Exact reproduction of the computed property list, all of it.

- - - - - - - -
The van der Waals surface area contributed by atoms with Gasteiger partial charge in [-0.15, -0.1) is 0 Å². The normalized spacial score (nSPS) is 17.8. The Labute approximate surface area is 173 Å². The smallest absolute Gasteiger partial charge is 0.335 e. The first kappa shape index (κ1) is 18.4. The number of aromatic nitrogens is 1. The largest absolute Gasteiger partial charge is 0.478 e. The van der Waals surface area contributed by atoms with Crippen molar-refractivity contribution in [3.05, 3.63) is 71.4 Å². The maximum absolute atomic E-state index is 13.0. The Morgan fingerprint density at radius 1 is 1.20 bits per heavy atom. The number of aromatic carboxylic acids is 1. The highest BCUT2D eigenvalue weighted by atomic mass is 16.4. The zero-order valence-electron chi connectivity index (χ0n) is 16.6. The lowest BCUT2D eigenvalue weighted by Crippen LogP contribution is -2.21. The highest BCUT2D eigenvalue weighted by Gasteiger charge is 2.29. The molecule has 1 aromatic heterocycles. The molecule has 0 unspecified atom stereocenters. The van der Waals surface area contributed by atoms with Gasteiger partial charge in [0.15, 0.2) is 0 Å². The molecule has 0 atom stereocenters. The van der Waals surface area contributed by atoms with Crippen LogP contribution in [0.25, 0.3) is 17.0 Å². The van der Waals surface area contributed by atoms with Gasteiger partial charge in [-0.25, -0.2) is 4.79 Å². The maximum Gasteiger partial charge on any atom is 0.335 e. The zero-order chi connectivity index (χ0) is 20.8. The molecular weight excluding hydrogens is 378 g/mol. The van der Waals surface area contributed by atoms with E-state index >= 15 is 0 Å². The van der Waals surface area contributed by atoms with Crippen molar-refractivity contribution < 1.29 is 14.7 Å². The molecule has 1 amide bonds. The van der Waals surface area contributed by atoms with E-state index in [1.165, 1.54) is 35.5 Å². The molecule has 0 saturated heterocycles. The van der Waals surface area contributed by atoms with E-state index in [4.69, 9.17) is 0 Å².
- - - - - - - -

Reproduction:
The van der Waals surface area contributed by atoms with Gasteiger partial charge in [-0.15, -0.1) is 0 Å². The normalized spacial score (nSPS) is 17.8. The Labute approximate surface area is 173 Å². The smallest absolute Gasteiger partial charge is 0.335 e. The first kappa shape index (κ1) is 18.4. The number of aromatic nitrogens is 1. The largest absolute Gasteiger partial charge is 0.478 e. The van der Waals surface area contributed by atoms with Crippen molar-refractivity contribution in [3.05, 3.63) is 71.4 Å². The maximum absolute atomic E-state index is 13.0. The Morgan fingerprint density at radius 1 is 1.20 bits per heavy atom. The number of aromatic carboxylic acids is 1. The highest BCUT2D eigenvalue weighted by atomic mass is 16.4. The zero-order valence-electron chi connectivity index (χ0n) is 16.6. The lowest BCUT2D eigenvalue weighted by Crippen LogP contribution is -2.21. The highest BCUT2D eigenvalue weighted by Gasteiger charge is 2.29. The molecule has 1 aromatic heterocycles. The molecule has 0 unspecified atom stereocenters. The van der Waals surface area contributed by atoms with Gasteiger partial charge in [0.15, 0.2) is 0 Å². The molecule has 0 atom stereocenters. The van der Waals surface area contributed by atoms with Crippen LogP contribution in [0.25, 0.3) is 17.0 Å². The van der Waals surface area contributed by atoms with Gasteiger partial charge in [-0.25, -0.2) is 4.79 Å². The maximum Gasteiger partial charge on any atom is 0.335 e. The zero-order chi connectivity index (χ0) is 20.8. The molecular weight excluding hydrogens is 378 g/mol. The van der Waals surface area contributed by atoms with E-state index >= 15 is 0 Å². The van der Waals surface area contributed by atoms with Crippen molar-refractivity contribution < 1.29 is 14.7 Å². The molecule has 1 amide bonds. The van der Waals surface area contributed by atoms with E-state index in [1.165, 1.54) is 35.5 Å². The molecule has 0 saturated heterocycles. The van der Waals surface area contributed by atoms with E-state index in [4.69, 9.17) is 0 Å².